Trius Looks to Cut a Deal, Gears Up For Final Stage of Trials with New Antibiotic
San Diego-based Trius Therapeutics saw what it wanted from a clinical trial of its new antibiotic against deadly MRSA infections, and now it’s gearing up this summer to take its game to a higher level.
Trius reported earlier this week some impressive results from a trial of 188 patients with complicated skin infections who took low, medium, or high doses of its drug, torezolid (TR-701). The treatment caused 98 percent of patients on the lowest dose to be clinically cured, with no side effects serious enough to make patients drop out of the study. While this is medically intriguing, and enough for Trius to pick the right dose, it’s not enough proof for FDA approval. So I followed up with Trius CEO Jeff Stein to find out what’s coming next.
Before getting too far into that, it’s worth a reminder of what Trius is trying to accomplish. The company’s experimental antibiotic is from the same class of treatment as Pfizer’s linezolid (Zyvox). The Pfizer drug generated $1.12 billion in sales last year, so a lot of people think it’s a worthwhile advance in the fight against dangerous infections, like MRSA bacterium that people tend to pick up in hospitals. Trius hopes to offer a better alternative—a pill that can be taken at a lower dose, over a shorter period of time, and be given once a day instead of twice. That’s important, because greater convenience means patients are more likely to follow doctors’ orders—taking an antibiotic as prescribed is critical to wiping out the bug, and reducing the chances of drug resistance.
The full clinical trial results are expected to be presented at the Interscience Conference on Antimicrobial Agents and Chemotherapy in September, but Stein said there’s nothing in the data that’s disappointing. The Trius group, with about 35 employees, is working on a pivotal clinical trial strategy that will enroll about 1,200 patients in a pair of studies required by the FDA. They are also putting some resources into an intravenous formulation of the drug. And they’re talking with potential partners with the money and manpower to take this drug the rest of the way.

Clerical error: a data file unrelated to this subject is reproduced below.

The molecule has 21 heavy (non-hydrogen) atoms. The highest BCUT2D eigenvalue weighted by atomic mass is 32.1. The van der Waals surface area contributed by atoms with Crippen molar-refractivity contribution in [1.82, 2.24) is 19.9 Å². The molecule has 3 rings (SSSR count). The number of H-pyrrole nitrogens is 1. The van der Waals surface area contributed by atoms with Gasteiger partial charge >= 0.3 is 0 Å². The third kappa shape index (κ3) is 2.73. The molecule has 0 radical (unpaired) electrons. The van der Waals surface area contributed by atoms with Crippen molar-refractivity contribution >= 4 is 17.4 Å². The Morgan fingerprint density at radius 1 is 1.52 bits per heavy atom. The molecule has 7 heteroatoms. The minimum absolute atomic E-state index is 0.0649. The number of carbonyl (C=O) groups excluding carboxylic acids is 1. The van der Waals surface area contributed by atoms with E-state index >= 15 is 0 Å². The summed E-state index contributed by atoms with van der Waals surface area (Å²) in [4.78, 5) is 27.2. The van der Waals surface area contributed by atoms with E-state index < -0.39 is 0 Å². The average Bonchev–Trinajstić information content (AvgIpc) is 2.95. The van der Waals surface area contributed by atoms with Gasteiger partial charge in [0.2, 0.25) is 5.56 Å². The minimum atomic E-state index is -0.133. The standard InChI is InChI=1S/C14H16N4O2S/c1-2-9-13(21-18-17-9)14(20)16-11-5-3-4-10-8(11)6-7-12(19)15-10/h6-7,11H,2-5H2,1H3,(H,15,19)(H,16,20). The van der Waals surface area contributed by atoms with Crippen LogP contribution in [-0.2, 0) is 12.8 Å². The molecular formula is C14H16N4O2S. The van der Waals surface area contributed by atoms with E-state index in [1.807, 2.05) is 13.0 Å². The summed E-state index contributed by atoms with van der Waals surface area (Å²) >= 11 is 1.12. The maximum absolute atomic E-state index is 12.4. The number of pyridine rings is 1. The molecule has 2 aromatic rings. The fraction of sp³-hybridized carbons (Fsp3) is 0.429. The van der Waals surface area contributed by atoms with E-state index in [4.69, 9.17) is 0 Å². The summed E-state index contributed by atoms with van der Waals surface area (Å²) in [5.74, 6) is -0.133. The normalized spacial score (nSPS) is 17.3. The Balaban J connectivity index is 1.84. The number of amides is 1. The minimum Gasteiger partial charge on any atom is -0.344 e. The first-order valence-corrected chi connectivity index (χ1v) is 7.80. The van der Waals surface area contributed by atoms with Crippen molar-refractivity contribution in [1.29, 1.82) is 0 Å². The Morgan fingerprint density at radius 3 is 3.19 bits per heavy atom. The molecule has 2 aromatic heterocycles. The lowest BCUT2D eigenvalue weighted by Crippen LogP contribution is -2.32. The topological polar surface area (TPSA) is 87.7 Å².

“I’m not aware of results from other companies with an oral drug that’s this effective, in a once-daily pill given over a short course of treatment,” Stein says. “That’s our difference.”
The first big trial—still in a draft form—sounds like it ought to generate the kind of unequivocal answer that the FDA and doctors want to see about a new drug. It will randomly assign patients to get either the low dose of the Trius drug, 200 milligrams, once a day for seven days, or a 600 milligram dose of the Pfizer drug twice a day for 10 days, the FDA approved dosage, Stein says.
A second trial is expected to be structured so that patients start on an intravenous form of the Trius drug, and then switch over to an oral pill. That’s an important protocol, Stein says. Some patients in the hospital need an intravenous form because they are already on an IV in the hospital for some other reason, or they have difficulty swallowing, yet insurers want to see patients switched to a lower-cost treatment alternative quickly, Stein says.
Since cash is an issue for every biotech company still in the product development phase, I asked Stein how his balance sheet is holding up. Fortunately for him, not bad. The company last raised venture capital—$30 million—in March 2008, from Kleiner Perkins Caufield and Byers, FinTech Global Capital, Sofinnova Ventures, Versant Ventures, InterWest Partners, and Prism VentureWorks. Then the company got a $28 million contract from the National Institutes of Health for a biodefense program in October. That’s certainly not enough to run the kind of ambitious clinical trial program Trius has mapped out, but it gives Stein enough options that no one partner can really back him into a corner to accept lousy deal terms.
“We have cash into next year,” Stein says. “If need be, we can initiate the trials on our own.”